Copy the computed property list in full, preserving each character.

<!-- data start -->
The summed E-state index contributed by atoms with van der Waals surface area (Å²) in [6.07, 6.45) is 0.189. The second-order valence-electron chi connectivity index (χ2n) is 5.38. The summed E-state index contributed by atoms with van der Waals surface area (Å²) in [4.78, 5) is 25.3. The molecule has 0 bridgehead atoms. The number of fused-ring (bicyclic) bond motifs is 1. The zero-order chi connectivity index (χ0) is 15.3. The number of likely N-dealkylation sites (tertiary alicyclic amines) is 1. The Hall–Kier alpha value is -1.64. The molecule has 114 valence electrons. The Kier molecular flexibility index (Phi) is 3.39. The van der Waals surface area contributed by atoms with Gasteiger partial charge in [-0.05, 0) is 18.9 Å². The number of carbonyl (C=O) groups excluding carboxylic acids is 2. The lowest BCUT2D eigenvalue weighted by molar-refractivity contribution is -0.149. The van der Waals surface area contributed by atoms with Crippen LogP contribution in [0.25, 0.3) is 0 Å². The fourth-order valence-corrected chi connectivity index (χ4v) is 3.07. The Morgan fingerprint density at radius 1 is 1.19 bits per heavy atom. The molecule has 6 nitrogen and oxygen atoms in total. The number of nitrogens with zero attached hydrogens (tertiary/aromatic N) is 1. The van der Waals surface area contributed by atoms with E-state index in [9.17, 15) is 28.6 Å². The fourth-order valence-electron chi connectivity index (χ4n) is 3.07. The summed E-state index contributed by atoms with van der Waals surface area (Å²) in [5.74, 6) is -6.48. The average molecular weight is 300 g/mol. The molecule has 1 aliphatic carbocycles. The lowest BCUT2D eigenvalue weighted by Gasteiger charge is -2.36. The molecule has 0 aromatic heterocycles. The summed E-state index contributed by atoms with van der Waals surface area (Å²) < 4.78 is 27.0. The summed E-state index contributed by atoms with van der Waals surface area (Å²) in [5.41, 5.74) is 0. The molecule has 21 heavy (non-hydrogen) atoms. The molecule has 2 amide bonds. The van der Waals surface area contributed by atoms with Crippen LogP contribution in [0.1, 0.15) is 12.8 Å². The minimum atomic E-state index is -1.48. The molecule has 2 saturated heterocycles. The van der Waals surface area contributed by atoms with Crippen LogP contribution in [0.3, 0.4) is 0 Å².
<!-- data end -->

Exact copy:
The summed E-state index contributed by atoms with van der Waals surface area (Å²) in [6.07, 6.45) is 0.189. The second-order valence-electron chi connectivity index (χ2n) is 5.38. The summed E-state index contributed by atoms with van der Waals surface area (Å²) in [4.78, 5) is 25.3. The molecule has 0 bridgehead atoms. The number of fused-ring (bicyclic) bond motifs is 1. The zero-order chi connectivity index (χ0) is 15.3. The number of likely N-dealkylation sites (tertiary alicyclic amines) is 1. The Hall–Kier alpha value is -1.64. The molecule has 114 valence electrons. The Kier molecular flexibility index (Phi) is 3.39. The van der Waals surface area contributed by atoms with Gasteiger partial charge in [-0.05, 0) is 18.9 Å². The number of carbonyl (C=O) groups excluding carboxylic acids is 2. The lowest BCUT2D eigenvalue weighted by molar-refractivity contribution is -0.149. The van der Waals surface area contributed by atoms with Crippen LogP contribution in [0.25, 0.3) is 0 Å². The fourth-order valence-corrected chi connectivity index (χ4v) is 3.07. The Morgan fingerprint density at radius 1 is 1.19 bits per heavy atom. The molecule has 6 nitrogen and oxygen atoms in total. The number of nitrogens with zero attached hydrogens (tertiary/aromatic N) is 1. The van der Waals surface area contributed by atoms with E-state index in [9.17, 15) is 28.6 Å². The fourth-order valence-electron chi connectivity index (χ4n) is 3.07. The summed E-state index contributed by atoms with van der Waals surface area (Å²) in [5.74, 6) is -6.48. The average molecular weight is 300 g/mol. The molecule has 1 aliphatic carbocycles. The lowest BCUT2D eigenvalue weighted by Gasteiger charge is -2.36. The molecule has 0 aromatic heterocycles. The summed E-state index contributed by atoms with van der Waals surface area (Å²) < 4.78 is 27.0. The summed E-state index contributed by atoms with van der Waals surface area (Å²) in [5.41, 5.74) is 0. The molecule has 21 heavy (non-hydrogen) atoms. The molecule has 2 amide bonds. The van der Waals surface area contributed by atoms with Crippen LogP contribution in [0.1, 0.15) is 12.8 Å². The minimum atomic E-state index is -1.48. The molecule has 2 saturated heterocycles. The van der Waals surface area contributed by atoms with Crippen LogP contribution in [0.3, 0.4) is 0 Å².